3.  The Newest Testament

The church baptizes us with your semen and the priest crosses our forehead with it when we marry and when we hear our last rites.  It is your leaky memory and your dangling penis directing you forward.  You invent birth and death in the same rapturous act and, in it, you call a halt to time and reflection.


So much forgetting is required in a life, fast food, consumable commodities and planned obsolescence, birthdays and drunken mishaps.  I can think of no pain that would not be soothed or relieved completely by assigning it to oblivion.  If knowledge was the apple the serpent proffered Eve, then memory was the first bitter fruit she harvested outside Eden’s gates – and memory and story its seeds, and behind the iron bars, the Tree of Life bears the sweet fruit of amnesia we cannot reach.


Cable television and YouTube have unhitched time from memory; years disappear and are everywhere at once. Resonance requires reverberation, which, in turn, requires minutes remain minutes and years years and story to be altered by the distance between. We are offered instead repetition and reruns, which trap moments naked as when they are born, and they are robbed of the robes time and metaphor dress them in.  Perhaps video recordings are the future’s scriptures and big screens will fill temples and libraries instead of accounts honed by years of imperfect repetition. Memory will fall from our minds, like primordial tails from our asses when we were monkeys no more.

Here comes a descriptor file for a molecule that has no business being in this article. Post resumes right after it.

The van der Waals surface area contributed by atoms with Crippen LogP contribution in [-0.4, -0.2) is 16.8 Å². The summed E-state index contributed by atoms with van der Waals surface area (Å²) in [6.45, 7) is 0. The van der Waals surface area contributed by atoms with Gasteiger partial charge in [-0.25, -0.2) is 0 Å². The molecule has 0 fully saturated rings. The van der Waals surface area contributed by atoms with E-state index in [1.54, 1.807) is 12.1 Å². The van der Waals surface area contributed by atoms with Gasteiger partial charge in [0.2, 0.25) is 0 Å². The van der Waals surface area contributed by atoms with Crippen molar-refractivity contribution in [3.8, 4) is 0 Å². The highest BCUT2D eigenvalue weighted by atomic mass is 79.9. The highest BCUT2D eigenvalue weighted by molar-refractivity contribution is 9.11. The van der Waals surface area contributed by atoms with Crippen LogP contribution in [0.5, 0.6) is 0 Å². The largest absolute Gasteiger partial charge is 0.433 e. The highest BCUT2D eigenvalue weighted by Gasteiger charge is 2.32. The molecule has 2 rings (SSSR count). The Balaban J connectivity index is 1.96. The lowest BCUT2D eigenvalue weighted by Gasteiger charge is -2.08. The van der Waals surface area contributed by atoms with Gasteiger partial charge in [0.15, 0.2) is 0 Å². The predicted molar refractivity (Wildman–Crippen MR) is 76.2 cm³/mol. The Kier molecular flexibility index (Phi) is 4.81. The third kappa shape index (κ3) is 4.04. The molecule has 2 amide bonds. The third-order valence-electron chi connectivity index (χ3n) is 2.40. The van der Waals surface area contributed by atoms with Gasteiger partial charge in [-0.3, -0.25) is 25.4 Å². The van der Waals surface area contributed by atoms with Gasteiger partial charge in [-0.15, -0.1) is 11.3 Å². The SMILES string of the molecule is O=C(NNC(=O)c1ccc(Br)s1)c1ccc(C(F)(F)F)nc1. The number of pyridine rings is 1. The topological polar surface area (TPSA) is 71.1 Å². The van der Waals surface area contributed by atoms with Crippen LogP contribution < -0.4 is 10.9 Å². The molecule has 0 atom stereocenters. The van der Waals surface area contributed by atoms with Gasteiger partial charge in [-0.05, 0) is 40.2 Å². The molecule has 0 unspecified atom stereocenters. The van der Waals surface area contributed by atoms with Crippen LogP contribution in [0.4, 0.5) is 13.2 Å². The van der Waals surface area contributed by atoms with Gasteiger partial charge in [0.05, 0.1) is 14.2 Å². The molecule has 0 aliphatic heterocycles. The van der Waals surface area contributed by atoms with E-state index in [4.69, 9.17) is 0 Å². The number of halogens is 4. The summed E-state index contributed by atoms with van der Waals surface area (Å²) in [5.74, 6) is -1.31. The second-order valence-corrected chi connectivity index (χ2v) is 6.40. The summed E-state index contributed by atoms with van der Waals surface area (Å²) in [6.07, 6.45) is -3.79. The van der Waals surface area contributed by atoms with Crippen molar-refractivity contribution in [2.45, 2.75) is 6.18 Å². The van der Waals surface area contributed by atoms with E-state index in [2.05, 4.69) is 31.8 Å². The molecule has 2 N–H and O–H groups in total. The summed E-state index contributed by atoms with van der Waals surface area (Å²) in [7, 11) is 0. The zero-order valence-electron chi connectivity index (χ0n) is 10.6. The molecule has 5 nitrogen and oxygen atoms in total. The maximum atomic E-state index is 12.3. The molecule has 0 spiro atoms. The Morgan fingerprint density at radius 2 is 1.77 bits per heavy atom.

Is forgetting the eye of the camel we must crawl through?  And once we manage, will we emerge into paradise once more, pure and storyless? Does our forgetting your exploits banish you, Sinkalip, or does it set you free?


And gods and Sinkalips will have to submit to videotape and the paparazzi or cease to be, and then who will tell the sound of the voice of god from the whisper of his own desires?

4.   All Wet

Sinkalip, Old One rolled your mother’s skin into balls as people do with mud or clay, and, when he formed the ball that was your shape, he spat upon the earth to bind it.  He did that for no other. Did he add himself to your creation because you are as he is, or because you are so unlike him that without the spittle from his mouth you would return to dust, or was he simply disgusted by his need for you?